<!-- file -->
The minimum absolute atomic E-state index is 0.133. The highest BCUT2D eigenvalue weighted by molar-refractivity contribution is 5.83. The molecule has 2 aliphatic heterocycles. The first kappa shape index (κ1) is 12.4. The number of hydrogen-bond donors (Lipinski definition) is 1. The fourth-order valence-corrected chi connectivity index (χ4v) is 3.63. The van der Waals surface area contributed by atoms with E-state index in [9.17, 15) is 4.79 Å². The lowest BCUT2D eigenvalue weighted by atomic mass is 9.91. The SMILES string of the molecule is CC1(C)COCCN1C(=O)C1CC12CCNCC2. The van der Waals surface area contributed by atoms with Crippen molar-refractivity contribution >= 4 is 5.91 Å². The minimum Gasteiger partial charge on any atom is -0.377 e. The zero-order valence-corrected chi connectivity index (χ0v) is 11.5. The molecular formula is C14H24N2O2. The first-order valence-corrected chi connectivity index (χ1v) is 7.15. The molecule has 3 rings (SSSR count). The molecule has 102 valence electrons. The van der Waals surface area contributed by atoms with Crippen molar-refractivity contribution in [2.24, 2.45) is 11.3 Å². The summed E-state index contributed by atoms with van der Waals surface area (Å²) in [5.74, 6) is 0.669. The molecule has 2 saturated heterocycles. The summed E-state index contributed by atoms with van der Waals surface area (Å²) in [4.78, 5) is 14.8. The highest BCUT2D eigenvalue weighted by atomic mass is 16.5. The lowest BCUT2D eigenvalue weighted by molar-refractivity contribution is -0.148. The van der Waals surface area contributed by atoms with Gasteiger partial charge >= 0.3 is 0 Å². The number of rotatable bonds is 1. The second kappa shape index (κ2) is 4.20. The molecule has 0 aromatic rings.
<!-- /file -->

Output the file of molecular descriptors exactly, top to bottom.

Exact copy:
The minimum absolute atomic E-state index is 0.133. The highest BCUT2D eigenvalue weighted by molar-refractivity contribution is 5.83. The molecule has 2 aliphatic heterocycles. The first kappa shape index (κ1) is 12.4. The number of hydrogen-bond donors (Lipinski definition) is 1. The fourth-order valence-corrected chi connectivity index (χ4v) is 3.63. The van der Waals surface area contributed by atoms with E-state index in [9.17, 15) is 4.79 Å². The lowest BCUT2D eigenvalue weighted by atomic mass is 9.91. The SMILES string of the molecule is CC1(C)COCCN1C(=O)C1CC12CCNCC2. The van der Waals surface area contributed by atoms with Crippen molar-refractivity contribution >= 4 is 5.91 Å². The minimum Gasteiger partial charge on any atom is -0.377 e. The zero-order valence-corrected chi connectivity index (χ0v) is 11.5. The molecular formula is C14H24N2O2. The first-order valence-corrected chi connectivity index (χ1v) is 7.15. The molecule has 3 rings (SSSR count). The molecule has 102 valence electrons. The van der Waals surface area contributed by atoms with Crippen molar-refractivity contribution in [2.24, 2.45) is 11.3 Å². The summed E-state index contributed by atoms with van der Waals surface area (Å²) in [5.74, 6) is 0.669. The molecule has 2 saturated heterocycles. The summed E-state index contributed by atoms with van der Waals surface area (Å²) in [4.78, 5) is 14.8. The highest BCUT2D eigenvalue weighted by atomic mass is 16.5. The lowest BCUT2D eigenvalue weighted by molar-refractivity contribution is -0.148. The van der Waals surface area contributed by atoms with Gasteiger partial charge >= 0.3 is 0 Å². The number of rotatable bonds is 1. The second kappa shape index (κ2) is 4.20. The molecule has 0 aromatic rings.